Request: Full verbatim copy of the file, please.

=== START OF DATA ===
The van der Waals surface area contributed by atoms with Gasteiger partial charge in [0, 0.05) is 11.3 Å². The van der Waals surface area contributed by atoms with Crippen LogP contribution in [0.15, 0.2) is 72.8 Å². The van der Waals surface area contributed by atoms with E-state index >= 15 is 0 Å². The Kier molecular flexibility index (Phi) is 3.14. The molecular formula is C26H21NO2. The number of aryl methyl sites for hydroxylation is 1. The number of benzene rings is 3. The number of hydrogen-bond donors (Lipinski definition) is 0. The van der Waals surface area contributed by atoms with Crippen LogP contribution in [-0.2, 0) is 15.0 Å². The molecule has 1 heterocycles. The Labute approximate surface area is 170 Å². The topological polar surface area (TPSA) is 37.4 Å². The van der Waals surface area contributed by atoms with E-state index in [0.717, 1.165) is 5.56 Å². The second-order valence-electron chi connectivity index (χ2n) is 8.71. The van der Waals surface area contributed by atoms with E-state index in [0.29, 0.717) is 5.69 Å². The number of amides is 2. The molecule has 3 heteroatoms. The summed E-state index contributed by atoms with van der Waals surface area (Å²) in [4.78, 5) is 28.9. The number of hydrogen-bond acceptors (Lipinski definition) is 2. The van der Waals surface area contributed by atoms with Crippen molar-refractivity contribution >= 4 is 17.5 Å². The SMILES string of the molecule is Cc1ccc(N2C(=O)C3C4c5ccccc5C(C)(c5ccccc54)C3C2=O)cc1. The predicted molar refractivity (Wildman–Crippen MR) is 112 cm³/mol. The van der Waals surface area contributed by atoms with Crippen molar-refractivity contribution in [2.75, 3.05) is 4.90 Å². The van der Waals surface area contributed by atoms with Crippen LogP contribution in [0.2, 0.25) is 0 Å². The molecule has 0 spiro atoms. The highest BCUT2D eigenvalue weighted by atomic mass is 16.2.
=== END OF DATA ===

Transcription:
The van der Waals surface area contributed by atoms with Gasteiger partial charge in [0, 0.05) is 11.3 Å². The van der Waals surface area contributed by atoms with Crippen LogP contribution in [0.15, 0.2) is 72.8 Å². The van der Waals surface area contributed by atoms with E-state index >= 15 is 0 Å². The Kier molecular flexibility index (Phi) is 3.14. The molecular formula is C26H21NO2. The number of aryl methyl sites for hydroxylation is 1. The number of benzene rings is 3. The number of hydrogen-bond donors (Lipinski definition) is 0. The van der Waals surface area contributed by atoms with Crippen LogP contribution in [-0.2, 0) is 15.0 Å². The molecule has 1 heterocycles. The Labute approximate surface area is 170 Å². The topological polar surface area (TPSA) is 37.4 Å². The van der Waals surface area contributed by atoms with E-state index in [0.717, 1.165) is 5.56 Å². The second-order valence-electron chi connectivity index (χ2n) is 8.71. The van der Waals surface area contributed by atoms with E-state index in [0.29, 0.717) is 5.69 Å². The number of amides is 2. The molecule has 3 heteroatoms. The summed E-state index contributed by atoms with van der Waals surface area (Å²) in [4.78, 5) is 28.9. The number of hydrogen-bond acceptors (Lipinski definition) is 2. The van der Waals surface area contributed by atoms with Crippen molar-refractivity contribution >= 4 is 17.5 Å². The SMILES string of the molecule is Cc1ccc(N2C(=O)C3C4c5ccccc5C(C)(c5ccccc54)C3C2=O)cc1. The predicted molar refractivity (Wildman–Crippen MR) is 112 cm³/mol. The van der Waals surface area contributed by atoms with Crippen molar-refractivity contribution in [2.75, 3.05) is 4.90 Å². The van der Waals surface area contributed by atoms with Crippen LogP contribution in [0.2, 0.25) is 0 Å². The molecule has 0 spiro atoms. The highest BCUT2D eigenvalue weighted by atomic mass is 16.2.